Control the Narrative, Control the World

Kata’ib Hizballah has big ambitions. Its leaders have created an increasingly secretive organization that is founded on a compelling ideology, enjoys a strict hierarchy, and is equipped with quality arms and training for a paramilitary group. It is gradually taking control of the narrative of the “resistance” in Iraq. Kata’ib Hizballah is trying to place itself above other Iran-backed groups. It feels at liberty to criticize them for not being genuine or brave enough in their “resistance” mission. In April, when the majority of Iraqi parliamentary blocs, including those representing major “resistance” militias, agreed to nominate Kadhimi for premiership, Kata’ib Hizballah accused them of “betraying the history of Iraq.” For pro-Iran Shia groups, the main characteristics of Iraqi history are fighting and resisting oppressors, which includes the Iraqi revolt of 1920 against the British Empire. The United States is for them the epitome of oppression. Selecting a prime minister like Kadhimi, perceived by them to be pro-America, is thus a betrayal of the history of Iraq. Kata’ib Hizballah is progressively setting the bar higher for “genuine resistance” groups, and any militia not meeting Kata’ib Hizballah’s standards can be attacked and labeled as a traitor. This can make any future compromise by these groups more costly for them. Also, by taking a more radical approach and adhering to “higher standards,” Kata’ib Hizballah is introducing itself as the role model for “resistance” groups.

In addition to its presence in Syria, Kata’ib Hizballah has shown willingness to undertake a greater role in Iran’s regional adventures. The group is suspected to be behind the May 14, 2019, attack on Saudi Aramco oil infrastructures, and its leaders openly advocate terrorist attacks inside the kingdom. Abu Ali al-Askari wrote in a May 27 Telegram message: “You won’t be safe from House of Saloul’s treachery and hypocrisy … unless Jihadi operations are transferred to Saudi Arabia. What the Mujahedeen did in the Gulf by attacking Aramco several times is a testament to their ability to transfer the battle inside [the Kingdom].” “House of Saloul” is a derogatory term used to describe the House of Saud by enemies of the Saudi rulers, including the self-proclaimed Islamic State. Most pro-Iran groups in Iraq avoid adopting such a strategy. Take the Badr Organization, for example. It is hard for a group with a heavy presence in the political process to risk its interests by advocating attacks on foreign countries. Instead a group such as Kata’ib Hizballah has the capacity to act as an outlawed radical militia, a status that can be exploited by Iran when under pressure.

Kata’ib Hizballah has shown its utter disregard for the Iraqi government’s authority and a tendency to go to extremes to intimidate Iraqi politicians. When in late June the Iraqi counter-terrorism service arrested 14 Kata’ib Hizballah members on suspicion of planning to fire rockets into the international zone, the group mobilized around 150 fighters and drove to the prime minister’s residence, forcing him to release the detainees. No other Iran-backed militias have the power to influence the prime minister’s decisions to this extent. This is not to say that in the future the Iraqi prime minister will not take any actions Kata’ib Hizballah opposes, but rather to emphasize that the militant force is increasingly confident in impacting the political class, whether through putting pressure on other militias who are part of the political process or directly through threatening high-ranking officials. By acting in this manner, Kata’ib Hizballah offers Iran incredible leverage over the political class, a gift no other pro-Iran group in Iraq can offer.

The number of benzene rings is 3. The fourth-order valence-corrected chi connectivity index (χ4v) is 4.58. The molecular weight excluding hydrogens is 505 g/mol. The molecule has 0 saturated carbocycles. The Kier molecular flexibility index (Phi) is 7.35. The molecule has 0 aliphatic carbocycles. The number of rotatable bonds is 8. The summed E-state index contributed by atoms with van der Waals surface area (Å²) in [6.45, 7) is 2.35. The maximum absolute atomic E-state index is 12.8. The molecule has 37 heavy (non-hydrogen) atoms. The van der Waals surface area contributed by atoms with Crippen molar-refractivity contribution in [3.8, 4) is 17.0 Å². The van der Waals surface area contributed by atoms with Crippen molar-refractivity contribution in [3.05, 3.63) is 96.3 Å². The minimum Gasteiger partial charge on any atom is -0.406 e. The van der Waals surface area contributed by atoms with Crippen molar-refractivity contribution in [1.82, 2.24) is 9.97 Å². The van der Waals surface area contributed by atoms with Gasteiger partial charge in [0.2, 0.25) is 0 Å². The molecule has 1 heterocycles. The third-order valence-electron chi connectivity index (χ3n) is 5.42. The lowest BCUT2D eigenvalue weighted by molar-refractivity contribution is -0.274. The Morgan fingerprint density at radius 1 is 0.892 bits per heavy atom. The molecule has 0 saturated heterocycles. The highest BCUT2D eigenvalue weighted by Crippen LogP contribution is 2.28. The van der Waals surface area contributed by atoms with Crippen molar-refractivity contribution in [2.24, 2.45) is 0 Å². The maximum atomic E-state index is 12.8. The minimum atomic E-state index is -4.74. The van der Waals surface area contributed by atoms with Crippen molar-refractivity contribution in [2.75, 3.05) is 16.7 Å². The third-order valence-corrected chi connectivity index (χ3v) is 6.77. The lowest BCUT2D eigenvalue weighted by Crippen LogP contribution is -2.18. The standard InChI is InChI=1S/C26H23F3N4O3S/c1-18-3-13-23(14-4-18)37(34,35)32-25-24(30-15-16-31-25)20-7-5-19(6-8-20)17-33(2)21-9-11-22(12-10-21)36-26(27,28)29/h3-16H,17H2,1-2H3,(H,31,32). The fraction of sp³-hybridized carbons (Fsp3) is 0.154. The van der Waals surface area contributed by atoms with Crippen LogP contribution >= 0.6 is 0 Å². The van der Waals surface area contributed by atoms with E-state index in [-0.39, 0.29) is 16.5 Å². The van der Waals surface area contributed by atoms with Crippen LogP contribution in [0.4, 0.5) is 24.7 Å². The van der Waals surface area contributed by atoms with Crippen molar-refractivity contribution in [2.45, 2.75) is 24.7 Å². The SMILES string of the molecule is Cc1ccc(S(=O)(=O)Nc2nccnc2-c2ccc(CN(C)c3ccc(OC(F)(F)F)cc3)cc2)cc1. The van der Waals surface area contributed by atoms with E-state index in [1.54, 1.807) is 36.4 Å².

How to Reduce the Group’s Influence

It seems that the reason the Iraqi prime minister has not yet taken decisive actions against Kata’ib Hizballah is fear of further destabilizing the country. But at this pace and with the trajectory that Kata’ib Hizballah is following, the country will be headed toward chaos anyway. Many Iraqi Shia politicians believe that if the government fails to bring paramilitary groups under the control of the Iraqi state, the country will witness yet another civil war, this time among Shias themselves. In order to avoid this grim scenario, the government needs to start to reduce Kata’ib Hizballah’s influence in the Popular Mobilization Forces. Pro-Sistani units within the organization have clearly expressed their discontent with Iran’s dominance inside the Popular Mobilization Forces, and that dominance is facilitated mainly by Kata’ib Hizballah. They have announced their defection from the Popular Mobilization Forces and their readiness to facilitate more defections. This is what pro-Iran militias dread the most. Qais al-Khazali, head of Asa’ib Ahl al-Haq, another radical pro-Iran militia, stated in an interview in June that the defection, if completed, will end the Popular Mobilization Forces. The prime minister needs to leverage the threat of increasing defections to diversify the Popular Mobilization Forces’ chain of command by appointing more patriotic commanders.